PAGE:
A: Moving to a nursing home can affect your mother’s SSI benefits but it depends on the type of facility. In some cases, the SSI payment may be reduced or stopped. Whenever your mother enters or leaves a nursing home, assisted living facility, hospital, skilled nursing facility, or any other kind of institution, you must tell Social Security. Call Social Security’s toll-free number, 1-800-772-1213 (TTY 1-800-325-0778). We can answer specific questions and provide free interpreter services from 7 a.m. to 7 p.m., Monday through Friday. We also provide information by automated phone service 24 hours a day.
Q: I receive Supplemental Security Income (SSI) benefits. How do I notify Social Security that I have changed my address?
A: If you receive SSI payments, Social Security needs your correct mailing address to send you notices and other correspondence about your benefits even if you receive your benefits by direct deposit. As an SSI recipient, you must report any change in living arrangements or address by calling our toll-free number, 1-800-772-1213, or by visiting a local office. If you do not notify us in a timely manner, you could end up receiving an incorrect payment. It’s important that you report changes timely since some changes can affect your benefit amount.
Q: My uncle is interested in the Medicare Part D prescription help, but he has about $10,000 in the bank. Would he still be eligible?
A :Based on his resources, yes. However, there are other factors to consider. This year a person’s total resources are, in most cases, limited to $13,440 (or $26,860 if married and living with spouse) to qualify for Extra Help with Medicare prescription drug costs. Resources include the value of the things he owns, such as real estate (other than the place you live), cash, bank accounts, stocks, bonds, and retirement accounts like IRAs or 401(k)s. There are exceptions. To learn more, go to www.socialsecurity.gov.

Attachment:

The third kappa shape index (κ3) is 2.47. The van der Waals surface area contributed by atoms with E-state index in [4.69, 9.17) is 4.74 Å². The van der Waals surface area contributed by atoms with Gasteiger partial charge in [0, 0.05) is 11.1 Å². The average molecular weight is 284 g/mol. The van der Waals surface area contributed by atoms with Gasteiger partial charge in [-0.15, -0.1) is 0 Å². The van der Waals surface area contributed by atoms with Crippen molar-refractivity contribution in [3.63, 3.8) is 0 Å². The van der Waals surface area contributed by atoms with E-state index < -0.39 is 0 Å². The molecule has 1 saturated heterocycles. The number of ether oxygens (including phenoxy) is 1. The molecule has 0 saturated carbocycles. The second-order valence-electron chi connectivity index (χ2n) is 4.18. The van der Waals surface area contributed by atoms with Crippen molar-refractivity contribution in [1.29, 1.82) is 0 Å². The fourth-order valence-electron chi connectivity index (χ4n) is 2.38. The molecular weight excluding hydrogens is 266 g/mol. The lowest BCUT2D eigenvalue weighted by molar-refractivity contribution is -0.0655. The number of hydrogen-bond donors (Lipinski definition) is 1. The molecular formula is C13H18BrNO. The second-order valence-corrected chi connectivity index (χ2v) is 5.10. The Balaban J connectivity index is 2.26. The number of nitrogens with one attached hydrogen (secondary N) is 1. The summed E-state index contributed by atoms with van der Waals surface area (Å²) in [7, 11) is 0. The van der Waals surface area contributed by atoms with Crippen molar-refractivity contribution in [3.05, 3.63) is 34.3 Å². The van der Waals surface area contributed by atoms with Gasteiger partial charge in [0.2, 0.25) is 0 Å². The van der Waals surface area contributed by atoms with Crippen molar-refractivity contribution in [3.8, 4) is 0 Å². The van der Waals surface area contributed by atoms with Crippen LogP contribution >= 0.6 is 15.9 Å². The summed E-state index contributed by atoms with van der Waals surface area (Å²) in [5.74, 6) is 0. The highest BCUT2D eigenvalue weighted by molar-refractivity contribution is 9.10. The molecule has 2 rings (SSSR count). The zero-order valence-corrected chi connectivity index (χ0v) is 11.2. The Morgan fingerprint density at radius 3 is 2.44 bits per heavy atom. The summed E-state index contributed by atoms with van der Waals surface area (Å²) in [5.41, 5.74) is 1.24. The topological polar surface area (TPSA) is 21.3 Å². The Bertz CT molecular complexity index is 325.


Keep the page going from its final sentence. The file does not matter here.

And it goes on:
HELPING AMERICANS WITH DISABILITIES
The World Health Organization held the first World Health Assembly in 1948, and, beginning in 1950, every year on April 7 the world comes together to observe World Health Day. Each year, World Health Day focuses on a particular subject of interest to global health.
At Social Security, we focus on people’s health every day. Specifically, we provide benefits for people with disabilities. To help expedite the disability process, we recently announced the addition of 25 new Compassionate Allowances conditions. These new conditions include twelve cancers, such as prostate cancer, as well as disorders that affect the digestive, neurological, immune, and multiple body systems.
The Compassionate Allowances program expedites disability decisions for Americans with the most serious disabilities to ensure that they receive their benefit decisions within days instead of months. By incorporating cutting-edge technology, the agency can identify potential Compassionate Allowances and quickly make decisions. To date, we have approved almost 200,000 people with severe disabilities through this fast-track disability process.
“We are dedicated to providing vulnerable Americans with faster access to disability benefits through our Compassionate Allowances program,” Acting Commissioner Carolyn W. Colvin said recently. “Social Security disability benefits are a vital lifeline for individuals who are facing severe diseases and we must ensure that they receive the benefits they rightly deserve.”
While Social Security joins individuals, groups and organizations around the globe to observe World Health Day on April 7, we work all year round to help Americans with health issues live a healthier life. In addition to cash benefits, beneficiaries obtain Medicare coverage after 24 months, a vital element in preserving an individual’s health and, in the long run, world health.
Learn more about disability benefits at www.socialsecurity.gov/disability
For more information on the Compassionate Allowances program, including a list of all qualifying conditions, please visit www.socialsecurity.gov/compassionateallowances